Strawser v. State of Alabama

Filing 92

ORDER granting 76 Motion to Amend Complaint. Signed by Judge Callie V. S. Granade on 3/18/2015. copies to parties. (sdb)

Download PDF
IN THE UNITED STATES DISTRICT COURT FOR THE SOUTHERN DISTRICT OF ALABAMA SOUTHERN DIVISION JAMES N. STRAWSER, et al., Plaintiffs, vs. LUTHER STRANGE, in his official capacity as Attorney General for the State of Alabama, DON DAVIS, in his official capacity as Probate Judge of Mobile County, Alabama, Defendants. ) ) ) ) ) ) ) ) ) ) ) ) ) ) CIVIL ACTION NO. 14-0424-CG-C ORDER This action is before the court on Plaintiffs’ motion for (1) leave to file second amended complaint adding additional parties and plaintiff and defendant classes (Doc. 76), Defendant Luther Strange’s response in opposition to the motion (Doc. 78), and Defendant Don Davis’ opposition to the motion (Doc. 90). For the reasons explained below, the court finds that Plaintiffs’ motion for leave to amend should be granted. Federal Rule of Civil Procedure 15(a) provides that leave to amend pleadings “shall be freely given when justice so requires.” See FED. R. CIV. P. 15(a). The Eleventh Circuit recognized that Rule 15(a) “severely restricts” a district court's discretion to deny leave to amend. Sibley v. Lando, 437 F.3d 1067, 1073 (11th Cir. 2005). “Unless a substantial reason exists to deny leave to amend, the discretion of the District Court is not broad enough to permit denial.” Florida Evergreen Foliage v. E.I. DuPont De Nemours and Co., 470 F.3d 1036, 1041 (11th Cir. 2006) (citation omitted). That said, leave to amend can be properly denied under circumstances of “undue delay, bad faith or dilatory motive on the part of the movant, repeated failure to cure deficiencies by amendments previously allowed, undue prejudice to the opposing party by virtue of allowance of the amendment, [or] futility of amendment.” Equity Lifestyle Properties, Inc. v. Florida Mowing and Landscape Service, Inc., 556 F.3d 1232, 1241 (11th Cir. 2009) (citation omitted). Defendant Strange contends that this court should deny the motion for leave to amend and take no further action in this case because this lawsuit has been pending for many months as a suit between individual Plaintiffs and Defendants and those Plaintiffs have achieved that relief. Attorney General Strange argues that Plaintiffs cannot now convert this lawsuit into a class action between an illdefined class of plaintiffs and a class of 68 defendants, very few of which reside within the Southern District of Alabama. Strange contends that the court should wait until June when the United States Supreme Court will resolve the constitutionality of same-sex marriage. However, as this court recently ruled with regard to a motion by Judge Davis, the Defendants in this case have not shown that a stay is warranted. Defendant Strange has also failed to provide any authority showing why this court cannot or should not allow Plaintiffs to amend their complaint to add parties and assert class allegations. Although Defendant Strange objects to the amendment “at this late date,” this case has only progressed to the preliminary injunction stage and although the current Plaintiffs have apparently all 2 received marriage licenses the licenses are of little value if they are not recognized as valid in Alabama. Under the circumstances, allowing the amendment is not likely to significantly delay resolution of the case for the current parties. The requested amendment will not disturb any schedule set by the Court in this case. Judge Davis asserts that the court should not allow the addition of the new Plaintiffs and further asserts that Plaintiffs have not met the requirements for class certification. Joinder of additional plaintiffs is permitted if: (A) they assert any right to relief jointly, severally, or in the alternative with respect to or arising out of the same transaction, occurrence, or series of transactions or occurrences; and (B) any question of law or fact common to all plaintiffs will arise in the action. FED. R. CIV. P. 20(a)(1). Courts are encouraged to entertain “…the broadest possible scope of action consistent with fairness to the parties; joinder of claims, parties and remedies is strongly encouraged.” United Mine Workers of Am. v. Gibbs, 383 U.S. 715, 724, (1966). “Rule 20 permits ‘the joinder of a person who has some interest in an action ..., even when that interest is not so strong as to require his joinder’ under Rule 19.” Hagan v. Rogers, 570 F.3d 146, 153 (3d Cir. 2009) (citing Field v. Volkswagenwerk AG, 626 F.2d 293, 299 (3d Cir. 1980)). In the instant case, the proposed new plaintiffs, like the current plaintiffs, are same-sex couples that seek to marry and have their marriages recognized. Their claims present the common legal question of whether Defendants’ enforcement of Alabama’s laws excluding same-sex couples from marriage and refusing to recognize their marriages violate the Fourteenth Amendment to the United States Constitution. As such, the court finds that joinder of the new Plaintiffs is appropriate. 3 As to Judge Davis’ argument that Plaintiffs have not met the requirements for class certification, the court finds that Plaintiffs have asserted sufficient allegations for the court to allow the amendment. To the extent Judge Davis’ objection to class certification is offered in opposition to Plaintiffs’ motion to amend, Davis’ argument is essentially that the amendment would be futile. An amendment is futile when a claim as proposed would be subject to dismissal. See Hall v. United Ins. Co. of Am., 367 F.3d 1255, 1263 (11th Cir.2004). To survive a motion to dismiss for failure to state a claim, “a complaint must contain sufficient factual matter, accepted as true, to ‘state a claim to relief that is plausible on its face.’ ” Ashcroft v. Iqbal, 556 U.S. 662, 678 (2009) (quoting Bell Atl. Corp. v. Twombly, 550 U.S. 544, 570 (2007)). It is well-settled that a plaintiff bears the burden of establishing all prerequisites under the Federal Rules of Civil Procedure before a class action is proper in the district court. Gilchrist v. Bolger, 733 F.2d 1551, 1556 (11th Cir.1984) (citations omitted). “Mere repetition of the language of Rule 23(a) is not sufficient. There must be an adequate statement of the basic facts to indicate that each requirement of the rule is fulfilled.” In re Am. Med. Sys. Inc., 75 F.3d 1069, 1079 (6th Cir.1996) (citation omitted). However, the Plaintiffs’ motion for class certification is not yet ripe. Under Plaintiffs’ motion to amend, the court need only consider whether Plaintiffs have sufficiently alleged class claims. Thus, although the court may dismiss class allegations “[w]here it is facially apparent from the pleadings that there is no ascertainable class,” John v. Nat'l Sec. Fire & Cas. Co., 4 501 F.3d 443, 445 (5th Cir.2007), the court finds that the Plaintiffs in this case have alleged adequate facts to support a potential class claim and the court will not engage in a detailed and rigorous analysis of the class claims until all of the current parties have had the opportunity to oppose or support the motion for class certification.1 There being no substantial reason to deny leave to amend, the court must allow the amendment. Accordingly, Plaintiffs’ motion for leave to file a second amended complaint (Doc. 76) is hereby GRANTED. DONE and ORDERED this 18th day of March, 2015. /s/ Callie V. S. Granade UNITED STATES DISTRICT JUDGE Attorney General Strange has been given until Monday, March 23, 2015 to respond to Plaintiffs’ motion to certify class (Doc. 89). 1 5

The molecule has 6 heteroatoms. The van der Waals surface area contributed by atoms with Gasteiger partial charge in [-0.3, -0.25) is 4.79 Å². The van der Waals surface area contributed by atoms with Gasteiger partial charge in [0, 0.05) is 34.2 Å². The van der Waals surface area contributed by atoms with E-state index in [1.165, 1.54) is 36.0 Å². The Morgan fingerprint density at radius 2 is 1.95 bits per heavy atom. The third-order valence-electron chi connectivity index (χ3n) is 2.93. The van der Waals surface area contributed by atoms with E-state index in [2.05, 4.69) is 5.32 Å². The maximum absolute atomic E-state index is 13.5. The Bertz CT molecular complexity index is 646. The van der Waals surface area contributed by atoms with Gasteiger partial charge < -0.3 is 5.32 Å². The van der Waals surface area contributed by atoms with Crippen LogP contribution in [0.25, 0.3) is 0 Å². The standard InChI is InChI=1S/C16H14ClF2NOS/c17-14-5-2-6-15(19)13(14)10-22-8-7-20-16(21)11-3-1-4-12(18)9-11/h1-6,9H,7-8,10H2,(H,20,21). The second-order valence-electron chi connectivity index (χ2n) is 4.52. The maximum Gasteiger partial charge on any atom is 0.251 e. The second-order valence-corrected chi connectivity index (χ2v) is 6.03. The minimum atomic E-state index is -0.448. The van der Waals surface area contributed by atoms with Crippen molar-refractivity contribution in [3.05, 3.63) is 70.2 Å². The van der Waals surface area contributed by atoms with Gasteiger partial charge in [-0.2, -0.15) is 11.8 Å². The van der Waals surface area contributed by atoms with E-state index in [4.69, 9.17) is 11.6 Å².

Disclaimer: Justia Dockets & Filings provides public litigation records from the federal appellate and district courts. These filings and docket sheets should not be considered findings of fact or liability, nor do they necessarily reflect the view of Justia.

Why Is My Information Online?